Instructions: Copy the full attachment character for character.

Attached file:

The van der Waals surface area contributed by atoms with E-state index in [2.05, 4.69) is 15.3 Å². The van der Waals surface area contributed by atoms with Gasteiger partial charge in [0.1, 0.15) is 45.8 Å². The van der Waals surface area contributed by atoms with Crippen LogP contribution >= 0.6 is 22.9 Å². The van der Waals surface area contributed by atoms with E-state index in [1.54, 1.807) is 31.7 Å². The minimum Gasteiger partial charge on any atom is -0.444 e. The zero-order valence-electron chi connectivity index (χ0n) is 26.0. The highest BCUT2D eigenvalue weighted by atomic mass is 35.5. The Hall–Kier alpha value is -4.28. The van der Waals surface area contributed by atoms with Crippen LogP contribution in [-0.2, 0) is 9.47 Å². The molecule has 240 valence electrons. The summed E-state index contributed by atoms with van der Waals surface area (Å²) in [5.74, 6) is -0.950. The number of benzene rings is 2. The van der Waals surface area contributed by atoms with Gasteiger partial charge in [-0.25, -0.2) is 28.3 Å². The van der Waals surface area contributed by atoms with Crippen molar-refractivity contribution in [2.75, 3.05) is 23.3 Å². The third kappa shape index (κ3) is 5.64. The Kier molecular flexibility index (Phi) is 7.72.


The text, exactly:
The van der Waals surface area contributed by atoms with E-state index in [2.05, 4.69) is 15.3 Å². The van der Waals surface area contributed by atoms with Gasteiger partial charge in [0.1, 0.15) is 45.8 Å². The van der Waals surface area contributed by atoms with Crippen LogP contribution >= 0.6 is 22.9 Å². The van der Waals surface area contributed by atoms with E-state index in [1.54, 1.807) is 31.7 Å². The minimum Gasteiger partial charge on any atom is -0.444 e. The zero-order valence-electron chi connectivity index (χ0n) is 26.0. The highest BCUT2D eigenvalue weighted by atomic mass is 35.5. The Hall–Kier alpha value is -4.28. The van der Waals surface area contributed by atoms with Crippen LogP contribution in [-0.2, 0) is 9.47 Å². The molecule has 240 valence electrons. The summed E-state index contributed by atoms with van der Waals surface area (Å²) in [5.74, 6) is -0.950. The number of benzene rings is 2. The van der Waals surface area contributed by atoms with Gasteiger partial charge in [-0.25, -0.2) is 28.3 Å². The van der Waals surface area contributed by atoms with Crippen molar-refractivity contribution in [2.75, 3.05) is 23.3 Å². The third kappa shape index (κ3) is 5.64. The Kier molecular flexibility index (Phi) is 7.72.